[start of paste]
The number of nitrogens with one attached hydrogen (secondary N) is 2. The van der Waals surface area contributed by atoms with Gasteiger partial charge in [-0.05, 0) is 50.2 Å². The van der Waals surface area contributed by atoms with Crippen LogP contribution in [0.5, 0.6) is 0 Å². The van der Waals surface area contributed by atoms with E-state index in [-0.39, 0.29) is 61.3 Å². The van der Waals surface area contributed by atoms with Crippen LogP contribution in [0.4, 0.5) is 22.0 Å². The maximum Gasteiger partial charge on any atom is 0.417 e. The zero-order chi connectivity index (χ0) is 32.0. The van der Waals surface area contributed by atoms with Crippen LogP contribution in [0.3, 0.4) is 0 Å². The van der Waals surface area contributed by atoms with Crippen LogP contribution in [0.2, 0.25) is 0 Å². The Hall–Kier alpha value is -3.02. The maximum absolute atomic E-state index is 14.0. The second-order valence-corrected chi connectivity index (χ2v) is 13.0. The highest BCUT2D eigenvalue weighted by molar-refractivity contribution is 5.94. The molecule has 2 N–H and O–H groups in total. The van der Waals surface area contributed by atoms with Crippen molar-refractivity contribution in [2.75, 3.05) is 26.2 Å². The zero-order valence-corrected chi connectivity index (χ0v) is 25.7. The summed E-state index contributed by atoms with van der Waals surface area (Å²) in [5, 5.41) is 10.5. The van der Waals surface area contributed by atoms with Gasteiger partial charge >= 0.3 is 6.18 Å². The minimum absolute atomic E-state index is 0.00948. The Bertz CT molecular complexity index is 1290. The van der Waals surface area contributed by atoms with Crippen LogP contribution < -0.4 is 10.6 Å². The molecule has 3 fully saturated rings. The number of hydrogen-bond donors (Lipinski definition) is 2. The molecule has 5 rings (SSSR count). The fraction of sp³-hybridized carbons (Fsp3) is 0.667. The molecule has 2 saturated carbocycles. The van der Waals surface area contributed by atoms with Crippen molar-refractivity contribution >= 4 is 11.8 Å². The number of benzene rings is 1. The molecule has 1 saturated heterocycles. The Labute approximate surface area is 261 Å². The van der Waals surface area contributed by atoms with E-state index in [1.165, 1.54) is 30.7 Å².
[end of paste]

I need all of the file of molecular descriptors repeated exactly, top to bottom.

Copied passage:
The number of nitrogens with one attached hydrogen (secondary N) is 2. The van der Waals surface area contributed by atoms with Gasteiger partial charge in [-0.05, 0) is 50.2 Å². The van der Waals surface area contributed by atoms with Crippen LogP contribution in [0.5, 0.6) is 0 Å². The van der Waals surface area contributed by atoms with E-state index in [-0.39, 0.29) is 61.3 Å². The van der Waals surface area contributed by atoms with Crippen LogP contribution in [0.4, 0.5) is 22.0 Å². The maximum Gasteiger partial charge on any atom is 0.417 e. The zero-order chi connectivity index (χ0) is 32.0. The van der Waals surface area contributed by atoms with Crippen LogP contribution in [0.3, 0.4) is 0 Å². The van der Waals surface area contributed by atoms with Crippen LogP contribution in [0.2, 0.25) is 0 Å². The Hall–Kier alpha value is -3.02. The maximum absolute atomic E-state index is 14.0. The second-order valence-corrected chi connectivity index (χ2v) is 13.0. The highest BCUT2D eigenvalue weighted by molar-refractivity contribution is 5.94. The molecule has 2 N–H and O–H groups in total. The van der Waals surface area contributed by atoms with Crippen molar-refractivity contribution in [2.75, 3.05) is 26.2 Å². The zero-order valence-corrected chi connectivity index (χ0v) is 25.7. The summed E-state index contributed by atoms with van der Waals surface area (Å²) in [5, 5.41) is 10.5. The van der Waals surface area contributed by atoms with Gasteiger partial charge >= 0.3 is 6.18 Å². The minimum absolute atomic E-state index is 0.00948. The Bertz CT molecular complexity index is 1290. The van der Waals surface area contributed by atoms with Crippen LogP contribution < -0.4 is 10.6 Å². The molecule has 3 fully saturated rings. The number of hydrogen-bond donors (Lipinski definition) is 2. The molecule has 5 rings (SSSR count). The fraction of sp³-hybridized carbons (Fsp3) is 0.667. The molecule has 2 saturated carbocycles. The van der Waals surface area contributed by atoms with Crippen molar-refractivity contribution >= 4 is 11.8 Å². The number of benzene rings is 1. The molecule has 1 saturated heterocycles. The Labute approximate surface area is 261 Å². The van der Waals surface area contributed by atoms with E-state index in [1.165, 1.54) is 30.7 Å².